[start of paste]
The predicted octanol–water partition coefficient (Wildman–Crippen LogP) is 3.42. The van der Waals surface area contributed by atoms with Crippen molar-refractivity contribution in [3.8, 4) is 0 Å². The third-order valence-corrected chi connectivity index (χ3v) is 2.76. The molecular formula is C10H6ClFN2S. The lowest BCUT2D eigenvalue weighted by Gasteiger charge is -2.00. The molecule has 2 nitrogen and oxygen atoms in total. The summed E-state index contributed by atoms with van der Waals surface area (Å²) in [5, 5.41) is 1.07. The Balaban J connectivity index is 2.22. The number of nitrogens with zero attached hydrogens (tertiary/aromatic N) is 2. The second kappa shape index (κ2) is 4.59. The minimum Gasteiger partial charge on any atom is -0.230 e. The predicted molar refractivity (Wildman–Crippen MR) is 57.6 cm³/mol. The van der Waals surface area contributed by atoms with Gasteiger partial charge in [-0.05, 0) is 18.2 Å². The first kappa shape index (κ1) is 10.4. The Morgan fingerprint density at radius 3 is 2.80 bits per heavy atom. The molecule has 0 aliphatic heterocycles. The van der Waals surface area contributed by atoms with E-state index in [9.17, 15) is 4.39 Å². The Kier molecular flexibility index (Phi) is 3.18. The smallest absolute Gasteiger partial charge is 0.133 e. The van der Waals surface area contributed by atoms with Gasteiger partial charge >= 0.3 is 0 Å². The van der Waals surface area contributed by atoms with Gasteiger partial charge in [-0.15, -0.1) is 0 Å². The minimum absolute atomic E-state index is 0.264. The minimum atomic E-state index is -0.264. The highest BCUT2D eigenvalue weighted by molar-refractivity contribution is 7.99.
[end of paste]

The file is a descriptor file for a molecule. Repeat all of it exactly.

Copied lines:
The predicted octanol–water partition coefficient (Wildman–Crippen LogP) is 3.42. The van der Waals surface area contributed by atoms with Crippen molar-refractivity contribution in [3.8, 4) is 0 Å². The third-order valence-corrected chi connectivity index (χ3v) is 2.76. The molecular formula is C10H6ClFN2S. The lowest BCUT2D eigenvalue weighted by Gasteiger charge is -2.00. The molecule has 2 nitrogen and oxygen atoms in total. The summed E-state index contributed by atoms with van der Waals surface area (Å²) in [5, 5.41) is 1.07. The Balaban J connectivity index is 2.22. The number of nitrogens with zero attached hydrogens (tertiary/aromatic N) is 2. The second kappa shape index (κ2) is 4.59. The minimum Gasteiger partial charge on any atom is -0.230 e. The predicted molar refractivity (Wildman–Crippen MR) is 57.6 cm³/mol. The van der Waals surface area contributed by atoms with Gasteiger partial charge in [-0.05, 0) is 18.2 Å². The first kappa shape index (κ1) is 10.4. The Morgan fingerprint density at radius 3 is 2.80 bits per heavy atom. The molecule has 0 aliphatic heterocycles. The van der Waals surface area contributed by atoms with E-state index in [9.17, 15) is 4.39 Å². The Kier molecular flexibility index (Phi) is 3.18. The smallest absolute Gasteiger partial charge is 0.133 e. The van der Waals surface area contributed by atoms with Gasteiger partial charge >= 0.3 is 0 Å². The van der Waals surface area contributed by atoms with Gasteiger partial charge in [-0.15, -0.1) is 0 Å². The minimum absolute atomic E-state index is 0.264. The minimum atomic E-state index is -0.264. The highest BCUT2D eigenvalue weighted by molar-refractivity contribution is 7.99.